12-hour days, six days a week

Aug 2, 2021 by

Commuters in Beijing in May.Andy Wong/Associated Press
To understand work culture in China, start with a number: 996.
It’s shorthand for the grueling schedule that has become the norm at many Chinese firms: 9 a.m. to 9 p.m., six days a week.
The term originated in the technology sector around five years ago, when the country’s nascent internet companies were racing to compete with Silicon Valley. At first, workers were willing to trade their free time for overtime pay and the promise of helping China match the West.
China’s economy has grown into the second-largest in the world. Tech behemoths like Alibaba, Huawei and ByteDance, which owns TikTok, are household names. But recently, more tech workers are resisting the at-all-costs culture.
Some in China’s working class dismiss the complaints as elite griping; after all, tech workers are highly paid and educated. But the debate also offers a window into the country’s economy more broadly, and the expectations of its young people.
Improving work-life balance
The first major pushback to 996 came in 2019, as China’s economic growth slowed and tech workers began questioning their work conditions. Online protests followed, but the movement faded under government censorship.
This year, 996 shot back into the news after two workers died at Pinduoduo, an e-commerce giant. Officials promised to investigate working conditions, although it’s not clear what — if anything — has come of that.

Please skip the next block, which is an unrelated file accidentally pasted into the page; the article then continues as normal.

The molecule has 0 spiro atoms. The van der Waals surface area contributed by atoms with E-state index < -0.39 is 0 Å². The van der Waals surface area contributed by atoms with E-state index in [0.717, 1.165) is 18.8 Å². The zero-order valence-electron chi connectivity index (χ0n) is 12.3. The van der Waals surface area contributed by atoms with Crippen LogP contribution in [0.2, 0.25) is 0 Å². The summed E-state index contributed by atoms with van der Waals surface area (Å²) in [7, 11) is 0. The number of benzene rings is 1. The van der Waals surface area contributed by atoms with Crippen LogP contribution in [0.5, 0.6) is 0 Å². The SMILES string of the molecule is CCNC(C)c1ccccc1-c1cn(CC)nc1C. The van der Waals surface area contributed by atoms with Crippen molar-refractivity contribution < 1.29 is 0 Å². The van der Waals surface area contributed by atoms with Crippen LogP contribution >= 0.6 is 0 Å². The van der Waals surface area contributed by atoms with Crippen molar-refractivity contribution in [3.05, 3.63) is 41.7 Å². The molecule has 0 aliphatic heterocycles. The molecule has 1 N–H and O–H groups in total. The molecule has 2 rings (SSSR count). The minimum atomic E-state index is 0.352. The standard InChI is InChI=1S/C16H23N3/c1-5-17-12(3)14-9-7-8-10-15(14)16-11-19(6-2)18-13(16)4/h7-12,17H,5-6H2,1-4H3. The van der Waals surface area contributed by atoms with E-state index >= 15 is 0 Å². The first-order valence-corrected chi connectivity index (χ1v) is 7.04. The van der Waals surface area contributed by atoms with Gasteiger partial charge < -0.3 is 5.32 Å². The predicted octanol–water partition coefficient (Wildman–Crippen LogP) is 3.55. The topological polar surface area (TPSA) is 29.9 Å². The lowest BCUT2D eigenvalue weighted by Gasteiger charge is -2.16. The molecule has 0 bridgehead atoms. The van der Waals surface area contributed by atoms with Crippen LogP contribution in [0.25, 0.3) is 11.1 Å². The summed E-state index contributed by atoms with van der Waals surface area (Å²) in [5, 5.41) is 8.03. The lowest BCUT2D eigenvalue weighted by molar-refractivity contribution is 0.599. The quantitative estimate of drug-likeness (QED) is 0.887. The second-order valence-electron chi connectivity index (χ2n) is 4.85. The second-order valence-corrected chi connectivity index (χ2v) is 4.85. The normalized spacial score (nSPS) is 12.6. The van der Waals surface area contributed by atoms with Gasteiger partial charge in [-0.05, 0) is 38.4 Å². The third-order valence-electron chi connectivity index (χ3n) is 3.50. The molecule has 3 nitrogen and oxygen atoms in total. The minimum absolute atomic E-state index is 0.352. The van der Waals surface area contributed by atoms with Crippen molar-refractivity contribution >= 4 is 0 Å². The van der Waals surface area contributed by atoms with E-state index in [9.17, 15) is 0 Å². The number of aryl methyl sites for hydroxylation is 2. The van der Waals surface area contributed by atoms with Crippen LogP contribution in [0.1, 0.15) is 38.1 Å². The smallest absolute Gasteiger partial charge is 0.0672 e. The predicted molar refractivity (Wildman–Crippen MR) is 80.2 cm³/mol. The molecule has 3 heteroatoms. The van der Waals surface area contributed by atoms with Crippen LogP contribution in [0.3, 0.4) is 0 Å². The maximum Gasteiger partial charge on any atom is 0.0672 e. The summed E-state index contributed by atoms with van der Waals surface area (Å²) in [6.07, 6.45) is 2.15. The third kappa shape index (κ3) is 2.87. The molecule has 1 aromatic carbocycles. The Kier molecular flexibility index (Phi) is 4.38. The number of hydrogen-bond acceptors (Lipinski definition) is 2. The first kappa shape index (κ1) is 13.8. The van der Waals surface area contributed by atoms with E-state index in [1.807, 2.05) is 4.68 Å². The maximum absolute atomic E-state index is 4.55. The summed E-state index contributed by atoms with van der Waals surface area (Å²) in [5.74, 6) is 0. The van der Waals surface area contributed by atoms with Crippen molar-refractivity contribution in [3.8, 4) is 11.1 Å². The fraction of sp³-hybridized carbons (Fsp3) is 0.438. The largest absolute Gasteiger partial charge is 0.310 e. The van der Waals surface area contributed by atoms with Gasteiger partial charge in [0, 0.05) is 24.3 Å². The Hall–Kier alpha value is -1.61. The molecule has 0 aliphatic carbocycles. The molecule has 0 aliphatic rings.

Since then, some companies have taken steps to improve work-life balance. Kuaishou, a short-video app, in July ended a policy requiring its staff to work on weekends twice a month. One division of Tencent began encouraging workers to go home at 6 p.m. — though only on Wednesdays.
‘Lie flat’
The pushback to 996 also reflects the hopes and anxieties of China’s young people.
Many are willing to endure the working conditions because of the competitiveness of the job market. The number of college graduates in China rose by 73 percent in the past decade, a stunning achievement for a country that had fewer than 3.5 million university students in 1997. As a result, more people are competing for a limited pool of white-collar jobs, as I wrote earlier this year.
But it’s also clear that many are sick of the rat race. Some Gen Zers have turned to reading Mao Zedong’s writings on communism to rage against capitalist exploitation. An online craze this year called on young people to “tangping,” or “lie flat” — essentially, to opt out, as my colleague Elsie Chen has written.
The Chinese Communist Party sees the burnout and the threat it poses to economic growth. On the one hand, it has promised to better support college graduates in their job hunt. But it has also censored discussions of tangping.
Where gig workers fit in
What began as a conversation about tech companies’ treatment of elite workers has expanded to include lower-skilled workers, especially gig laborers.
Middle-class Chinese people have increasingly shown solidarity with those workers. Last year, when package couriers went on strike before a major shopping holiday, many on social media cheered them on.
In some ways, the new awareness mirrors the backlash against tech companies in the U.S. But it has also run up against uniquely Chinese issues of censorship. Just as with the college graduates, the government has promised more protections for gig workers. But earlier this year, officials arrested a well-known delivery worker who had tried to organize his fellow workers.
Vivian Wang is a China correspondent for The Times.
Print Friendly, PDF & Email